Posts Tagged ‘hawkers’

Snapshot of the Dynamics of the Urban Informal Retail Trade in Nairobi, Kenya

Informal Economy Dynamics - Updated

Made by Latiff Cherono – click for larger image

Latiff Cherono quickly made up this diagram during a brainstorming session with Francis Hook and myself on the ways and means to further disaggregate the general category of “Informal wholesale and retail trade” that the Kenya National Statistics Board uses to lump together the second largest sector providing employment in Kenya after agriculture.

jobs2 In urban conditions, vending and hawking of this sort is the largest source of income for the formally unemployed.

As you can see in the map visualizing Latiff’s analysis of a well known location for street vendors and hawkers to operate breaks down traffic flows not only by speed but also takes in account both static and dynamic forms of informal trade.

It may look chaotic but there are principles underlying the decisions made by both pavement vendors and mobile vendors (streethawkers in traffic) for their location of choice. These relate to the speed of passersby and potential customers – both wheeled and heeled, as Francis is wont to say – and closer analysis will most likely provide evidence of attempt to drive more footfalls to the shopfront, so to speak.

An example is the way pavement vendors locate themselves on either side of the busy bus stops, while mobile vendors who vend their way through traffic focus on the bottlenecks created by the roundabout and the traffic police.

We’re still in early days yet but time and money seem to be two of the factors that describe the attributes to segment and categorize the informal retail sector in urban Africa.

The Letter writer: Yesterday’s social mediators

Letter writer Mr Thangaraju s/o Singaram, who is 85 years old and was from Tamil Nadu, India.

Click to enlarge and read the stories of those who were lucky enough to have been educated when they migrated looking for work. They made their living helping others… as the Tamil letter writer Mr Thangaraju says, we weren’t just letter writers but counsellors, mediators and therapists, helping illiterate migrant labour keep their connections alive across the miles.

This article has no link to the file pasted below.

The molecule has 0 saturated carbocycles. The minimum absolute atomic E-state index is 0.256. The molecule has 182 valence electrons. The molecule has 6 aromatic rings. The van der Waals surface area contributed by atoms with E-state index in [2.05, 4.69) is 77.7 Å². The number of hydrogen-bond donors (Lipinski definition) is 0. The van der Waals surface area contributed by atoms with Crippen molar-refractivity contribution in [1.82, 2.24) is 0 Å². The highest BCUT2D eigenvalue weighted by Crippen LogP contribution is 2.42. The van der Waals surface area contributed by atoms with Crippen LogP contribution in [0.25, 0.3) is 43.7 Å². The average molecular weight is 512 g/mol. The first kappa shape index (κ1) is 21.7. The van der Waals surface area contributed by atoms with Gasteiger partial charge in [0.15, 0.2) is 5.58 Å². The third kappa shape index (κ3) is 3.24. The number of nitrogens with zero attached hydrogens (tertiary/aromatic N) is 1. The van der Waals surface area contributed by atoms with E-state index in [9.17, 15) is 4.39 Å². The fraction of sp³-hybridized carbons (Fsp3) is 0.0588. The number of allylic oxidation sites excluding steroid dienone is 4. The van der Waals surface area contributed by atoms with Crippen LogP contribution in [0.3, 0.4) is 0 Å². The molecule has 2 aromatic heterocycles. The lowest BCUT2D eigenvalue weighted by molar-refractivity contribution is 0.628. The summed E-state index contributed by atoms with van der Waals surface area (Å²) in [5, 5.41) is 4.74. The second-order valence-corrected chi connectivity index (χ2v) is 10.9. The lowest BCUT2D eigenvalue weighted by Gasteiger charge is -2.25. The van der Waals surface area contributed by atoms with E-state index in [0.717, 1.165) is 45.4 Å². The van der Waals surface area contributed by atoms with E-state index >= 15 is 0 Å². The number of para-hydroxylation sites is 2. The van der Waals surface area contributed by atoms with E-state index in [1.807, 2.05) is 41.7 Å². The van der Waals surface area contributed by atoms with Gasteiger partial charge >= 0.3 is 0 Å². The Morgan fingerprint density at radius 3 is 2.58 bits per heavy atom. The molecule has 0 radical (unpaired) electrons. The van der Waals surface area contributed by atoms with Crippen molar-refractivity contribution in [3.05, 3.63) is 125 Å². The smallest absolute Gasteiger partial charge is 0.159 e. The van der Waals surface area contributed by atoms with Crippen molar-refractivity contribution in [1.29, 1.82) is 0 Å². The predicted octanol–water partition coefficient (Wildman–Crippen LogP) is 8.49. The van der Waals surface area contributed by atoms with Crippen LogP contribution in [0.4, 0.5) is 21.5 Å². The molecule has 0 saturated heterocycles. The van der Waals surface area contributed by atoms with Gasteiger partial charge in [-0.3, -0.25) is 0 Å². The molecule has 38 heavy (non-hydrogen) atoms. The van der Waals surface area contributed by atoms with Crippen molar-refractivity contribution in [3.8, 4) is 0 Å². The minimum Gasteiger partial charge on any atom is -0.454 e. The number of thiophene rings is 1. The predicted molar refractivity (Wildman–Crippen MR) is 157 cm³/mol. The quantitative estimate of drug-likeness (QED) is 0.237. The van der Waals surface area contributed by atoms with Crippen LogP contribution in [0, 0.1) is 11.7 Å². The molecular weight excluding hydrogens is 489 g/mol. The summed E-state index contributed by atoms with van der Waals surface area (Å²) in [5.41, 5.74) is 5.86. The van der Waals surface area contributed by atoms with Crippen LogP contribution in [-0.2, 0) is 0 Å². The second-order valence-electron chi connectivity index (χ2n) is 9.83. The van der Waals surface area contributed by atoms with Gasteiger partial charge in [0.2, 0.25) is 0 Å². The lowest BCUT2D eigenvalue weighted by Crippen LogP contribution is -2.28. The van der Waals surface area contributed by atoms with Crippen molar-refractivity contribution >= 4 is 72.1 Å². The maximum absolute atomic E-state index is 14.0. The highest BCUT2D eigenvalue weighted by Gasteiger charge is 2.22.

Vignettes from Singapore’s past: Independent Women

Look up more on Samsui women , pioneering globe trotting. independent employment for women.

The Samsui women were a proud and independent lot. Prostitution, opium peddling and various vices were common with other women mired in poverty. However, Samsui women chose to be engaged in hard labour with little pay instead of being lured into vices even if they paid more. They found employment in tin mines, rubber estates, on construction sites and as amahs or “domestic servants”. They were hired extensively at construction sites in the 1950s. They carried rocks, dug holes and conducted menial work that defied their small physical stature.

They wore a red head dress which became their trademark feature. The red head dress was a square piece of blood-red cloth folded in a way that it sat like a fairly large rectangular roof on their heads. Their hair was combed into a bun or “pigtail” or towchang and tucked under the red cap. The towchang was a mark of their spinsterhood. They dressed in a stiffly starched black samfoo (sometimes spelt samfu), a tunic-and-trouser suit, protected by an apron. The sandals they wore were pieces of rubber cut out from used tyres and fashioned on their own with a strap.